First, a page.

Historically, wealthy families have strived to reduce transfer taxes while retaining a continuing interest in the underlying property without running afoul of changing tax laws. For those individuals wishing to maintain control and a right to distributions from the property for a period of years, a Grantor Retained Annuity Trust (GRAT) can be a viable alternative.

Consider a Grantor Retained Annuity Trust if you are looking to maintain control of—and a right to distributions from—a property for a period of years. A GRAT entails a lifetime transfer of cash or property into a trust in exchange for an annuity payable to the grantor for a fixed term of years. Any property remaining in trust upon expiration of the annuity term passes to the remainder beneficiary (presumably the grantor’s children) at no additional gift tax cost. As part of the Internal Revenue Code, a GRAT offers predictable tax results. In the right circumstances, a grantor can exclude property from their estate with minimal to no gift tax costs, yet still retain control and benefit from the trust property during the trust term. Accordingly, there is virtually no downside estate planning risk.

1. When should one utilize a GRAT?

A GRAT is an effective estate freeze technique and is most applicable with taxable estates that would exceed the applicable exclusion ($5.34 million in 2014). It is a tax efficient way for a grantor with an appreciating estate and potential significant tax exposure to maximize his or her family wealth transfer desires.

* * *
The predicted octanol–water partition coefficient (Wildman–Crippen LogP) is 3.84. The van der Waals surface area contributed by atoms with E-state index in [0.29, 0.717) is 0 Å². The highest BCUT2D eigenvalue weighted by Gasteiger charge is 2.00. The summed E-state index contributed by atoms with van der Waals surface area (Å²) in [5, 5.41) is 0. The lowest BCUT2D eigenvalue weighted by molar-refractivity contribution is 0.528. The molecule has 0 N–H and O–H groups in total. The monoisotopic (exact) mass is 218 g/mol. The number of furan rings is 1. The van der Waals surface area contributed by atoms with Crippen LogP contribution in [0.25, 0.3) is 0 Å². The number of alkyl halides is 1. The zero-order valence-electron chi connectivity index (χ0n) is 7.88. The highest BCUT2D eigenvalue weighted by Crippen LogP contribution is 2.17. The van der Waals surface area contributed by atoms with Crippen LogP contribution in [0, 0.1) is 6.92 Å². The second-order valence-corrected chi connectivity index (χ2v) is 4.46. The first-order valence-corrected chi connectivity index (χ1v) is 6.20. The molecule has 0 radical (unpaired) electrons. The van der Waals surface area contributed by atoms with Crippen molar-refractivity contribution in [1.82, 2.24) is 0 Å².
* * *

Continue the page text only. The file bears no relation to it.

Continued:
The transfer to the GRAT must be irrevocable

Advantages:

Rapid appreciation during GRAT term

Cash flow advantages—Trust property generates sizable cash flow. This may allow the cash flow to meet the required annual annuity payments and enable the trust corpus to remain in the GRAT and ultimately pass to remainder beneficiaries

Availability of gift tax valuation discounts

Enhanced gift tax leverage as a result of sequential or cascading GRATs (see FAQ #8)

Disadvantages:

Mortality risk

Under-performing investment returns (a GRAT must outperform the §7520 rate during the GRAT term to be beneficial)

Carryover basis for trust beneficiaries (This situation may result in increased income taxes on a future sale.)

Transfers to 3rd or 4th generation beneficiaries (Such transfers are atypical with a GRAT as it is generally an inefficient tool for generation-skipping transfers.)